Judith Wielander


Interview with Wael Shawky (excerpt from the Theater der Welt workbook)

As far as the debate on cultural hybridity is concerned, where do you stand with your work?
I’m primarily interested in the transition processes that play a key role in the discussion on cultural differences. I’m getting closer to these real or illusory debates and moving towards a playful, less dramatic critique of social systems of inclusion and the transformation of new ideas. I’d like to explain how the ‘wet culture’ of a society shaped by agriculture sees a ‘dry culture’ of nomadic bedouins and in urban terms too. In a similar way to how we in the academic and artistic discourse identify as central themes the suppression of equal rights, shrinking cities and global villages in favour of a policy of aesthetics extolling ‘difference’ and overemphasising diversity.

How important is location-specific research when you’re developing your material?
Location plays an important role in my projects, particularly in relation to topics relevant to hybrid social systems. I mostly present documents of fictitious events involving particular social categories and structures. Space that is fictional as a rule has a reference to an historical event.

What were your main concerns with regard to form and content?
The mechanics of the age of doubt let us use social concepts and cultural heritage more as media for producing the poetic image than as a final, consumable product. So for both the manufacturer and the consumer, it concerns the transmission and transformation of complex concepts into assimilable products located in the schematic of late capitalist society’s daily ability to consume. Transformation does not celebrate specific ideology here either, but simulates the prevailing system in which ideas become products and culture becomes a medium. The objective is not the manufacture of a definitive, finished product, by this I mean just stereotypical images ultimately, but the attempt to negotiate culture as a dynamic unit that does not simply let itself be reduced to transactions. This contradiction determines the aesthetics here. [...] In their nomadic nature the bedouin community becomes a metaphor for globalisation to a certain extent: borders and spaces are penetrated, there is a parallel between the nomads’ tribal nature and the idea developed by shareholders of common interests as a driving force of globalisation.

Which topics, which cultural and historical events and positions influence your work?
I spent over ten years as a child travelling between Mecca in Saudi Arabia and Alexandria in Egypt. In those days Mecca was starting to modernise and there were clear conflicts between bedouin nomadism and the modern capitalist age. This was when I started to do pictures. The processes of social transition to the modern age of autarkic communities are an important aspect in my work to this day. Living as an Egyptian in Mecca also stands for a connection to a particular phase in the history of modern Egypt. It encompasses the period of economic change which was part of Sadat’s new agenda. I can’t imagine myself outside society, either as a person or an artist occupied with immediate social change. I am an integral part of it. My work is a medium through which I communicate in and through society. In this respect I actually compare my role with that of a translator and this is reflected in all my productions.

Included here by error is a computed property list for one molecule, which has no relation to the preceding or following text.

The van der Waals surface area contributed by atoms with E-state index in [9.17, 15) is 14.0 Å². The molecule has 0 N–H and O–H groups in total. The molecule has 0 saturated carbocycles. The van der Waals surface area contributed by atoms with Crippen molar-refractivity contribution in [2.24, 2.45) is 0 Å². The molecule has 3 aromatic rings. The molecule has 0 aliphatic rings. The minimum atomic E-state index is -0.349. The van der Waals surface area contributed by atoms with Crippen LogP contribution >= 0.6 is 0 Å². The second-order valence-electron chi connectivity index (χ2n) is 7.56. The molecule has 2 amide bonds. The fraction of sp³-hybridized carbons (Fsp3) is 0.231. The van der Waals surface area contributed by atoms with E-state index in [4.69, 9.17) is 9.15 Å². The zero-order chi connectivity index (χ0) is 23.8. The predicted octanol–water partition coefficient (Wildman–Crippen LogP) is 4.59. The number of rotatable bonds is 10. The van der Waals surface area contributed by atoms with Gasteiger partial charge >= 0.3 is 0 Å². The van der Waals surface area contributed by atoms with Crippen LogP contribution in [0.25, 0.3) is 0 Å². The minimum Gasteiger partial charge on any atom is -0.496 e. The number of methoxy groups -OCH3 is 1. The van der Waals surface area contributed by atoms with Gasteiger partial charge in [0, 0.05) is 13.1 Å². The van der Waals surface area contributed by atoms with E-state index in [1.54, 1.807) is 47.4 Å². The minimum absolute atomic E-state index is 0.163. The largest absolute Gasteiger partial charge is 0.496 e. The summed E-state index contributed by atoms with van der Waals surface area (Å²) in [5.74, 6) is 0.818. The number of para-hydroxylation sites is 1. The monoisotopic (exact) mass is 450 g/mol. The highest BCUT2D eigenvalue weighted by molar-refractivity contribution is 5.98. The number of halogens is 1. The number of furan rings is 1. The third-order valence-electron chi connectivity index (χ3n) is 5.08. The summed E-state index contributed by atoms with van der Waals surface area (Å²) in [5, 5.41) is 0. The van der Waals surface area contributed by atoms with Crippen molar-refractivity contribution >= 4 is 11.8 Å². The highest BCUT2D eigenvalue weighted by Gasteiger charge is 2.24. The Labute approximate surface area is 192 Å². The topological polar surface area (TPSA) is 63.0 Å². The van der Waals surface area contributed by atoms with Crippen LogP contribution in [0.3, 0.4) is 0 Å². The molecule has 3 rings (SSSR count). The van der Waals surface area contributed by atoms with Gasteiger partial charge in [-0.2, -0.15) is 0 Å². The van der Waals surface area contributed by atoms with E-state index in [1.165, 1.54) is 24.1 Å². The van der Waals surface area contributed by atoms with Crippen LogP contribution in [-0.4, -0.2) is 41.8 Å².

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Wael Shawky (°1971) is an Egyptian video-artist and director. He lives and works in Alexandria. Shawky studied visual arts at the University of Alexandria and the University of Pennsylvania. His work consists of computer animations, short films and visual work. Shawky’s work has already been shown in various group and solo exhibitions, including the Venice Biennale (2003), Art Dubai (2009) and Theater der Welt (2010). His work has earned him numerous awards and is notably included in the collection of Tate Modern (London). His animation film Al Aqsa Park (2006) explores the complex interactions between politics and religion, fundamentalism and capitalism, religious rituals and the media’s influence. In 2010, Wael Shawky presented, at the Italian Cittadellarte gallery, his solo exhibition Contemporary Myths and the première of the first part of the Cabaret Crusades cycle: The Horror Show File.